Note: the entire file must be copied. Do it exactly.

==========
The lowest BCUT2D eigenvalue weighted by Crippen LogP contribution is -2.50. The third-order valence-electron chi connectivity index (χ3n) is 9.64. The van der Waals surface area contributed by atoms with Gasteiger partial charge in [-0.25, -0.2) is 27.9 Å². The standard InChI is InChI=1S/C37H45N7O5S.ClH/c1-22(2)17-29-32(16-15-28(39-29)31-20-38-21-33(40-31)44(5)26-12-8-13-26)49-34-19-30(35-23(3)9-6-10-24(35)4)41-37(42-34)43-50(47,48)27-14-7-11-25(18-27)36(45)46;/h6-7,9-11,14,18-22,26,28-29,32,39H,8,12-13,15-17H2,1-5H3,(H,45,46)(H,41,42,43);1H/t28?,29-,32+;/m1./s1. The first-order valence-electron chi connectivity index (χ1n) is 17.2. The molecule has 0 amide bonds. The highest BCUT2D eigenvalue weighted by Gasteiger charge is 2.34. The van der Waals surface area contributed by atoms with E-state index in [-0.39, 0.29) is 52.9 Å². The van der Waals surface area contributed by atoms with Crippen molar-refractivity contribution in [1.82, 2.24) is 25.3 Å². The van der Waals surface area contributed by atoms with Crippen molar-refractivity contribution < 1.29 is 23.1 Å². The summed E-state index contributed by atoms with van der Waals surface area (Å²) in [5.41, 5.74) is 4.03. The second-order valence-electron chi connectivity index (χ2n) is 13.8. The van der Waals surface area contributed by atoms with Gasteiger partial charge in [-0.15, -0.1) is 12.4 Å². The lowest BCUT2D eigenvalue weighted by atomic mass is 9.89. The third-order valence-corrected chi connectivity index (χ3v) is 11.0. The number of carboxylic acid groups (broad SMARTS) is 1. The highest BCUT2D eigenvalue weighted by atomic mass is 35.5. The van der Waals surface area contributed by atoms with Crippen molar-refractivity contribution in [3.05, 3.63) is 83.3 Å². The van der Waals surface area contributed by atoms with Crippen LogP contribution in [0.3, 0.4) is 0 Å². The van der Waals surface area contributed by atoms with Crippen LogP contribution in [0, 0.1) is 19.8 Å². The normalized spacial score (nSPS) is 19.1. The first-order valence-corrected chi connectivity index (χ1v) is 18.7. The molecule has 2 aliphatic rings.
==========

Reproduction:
The lowest BCUT2D eigenvalue weighted by Crippen LogP contribution is -2.50. The third-order valence-electron chi connectivity index (χ3n) is 9.64. The van der Waals surface area contributed by atoms with Gasteiger partial charge in [-0.25, -0.2) is 27.9 Å². The standard InChI is InChI=1S/C37H45N7O5S.ClH/c1-22(2)17-29-32(16-15-28(39-29)31-20-38-21-33(40-31)44(5)26-12-8-13-26)49-34-19-30(35-23(3)9-6-10-24(35)4)41-37(42-34)43-50(47,48)27-14-7-11-25(18-27)36(45)46;/h6-7,9-11,14,18-22,26,28-29,32,39H,8,12-13,15-17H2,1-5H3,(H,45,46)(H,41,42,43);1H/t28?,29-,32+;/m1./s1. The first-order valence-electron chi connectivity index (χ1n) is 17.2. The molecule has 0 amide bonds. The highest BCUT2D eigenvalue weighted by Gasteiger charge is 2.34. The van der Waals surface area contributed by atoms with E-state index in [-0.39, 0.29) is 52.9 Å². The van der Waals surface area contributed by atoms with Crippen molar-refractivity contribution in [1.82, 2.24) is 25.3 Å². The van der Waals surface area contributed by atoms with Crippen molar-refractivity contribution < 1.29 is 23.1 Å². The summed E-state index contributed by atoms with van der Waals surface area (Å²) in [5.41, 5.74) is 4.03. The second-order valence-electron chi connectivity index (χ2n) is 13.8. The van der Waals surface area contributed by atoms with Gasteiger partial charge in [-0.15, -0.1) is 12.4 Å². The lowest BCUT2D eigenvalue weighted by atomic mass is 9.89. The third-order valence-corrected chi connectivity index (χ3v) is 11.0. The number of carboxylic acid groups (broad SMARTS) is 1. The highest BCUT2D eigenvalue weighted by atomic mass is 35.5. The van der Waals surface area contributed by atoms with Crippen molar-refractivity contribution in [3.05, 3.63) is 83.3 Å². The van der Waals surface area contributed by atoms with Crippen LogP contribution in [0.3, 0.4) is 0 Å². The van der Waals surface area contributed by atoms with Crippen LogP contribution in [0, 0.1) is 19.8 Å². The normalized spacial score (nSPS) is 19.1. The first-order valence-corrected chi connectivity index (χ1v) is 18.7. The molecule has 2 aliphatic rings.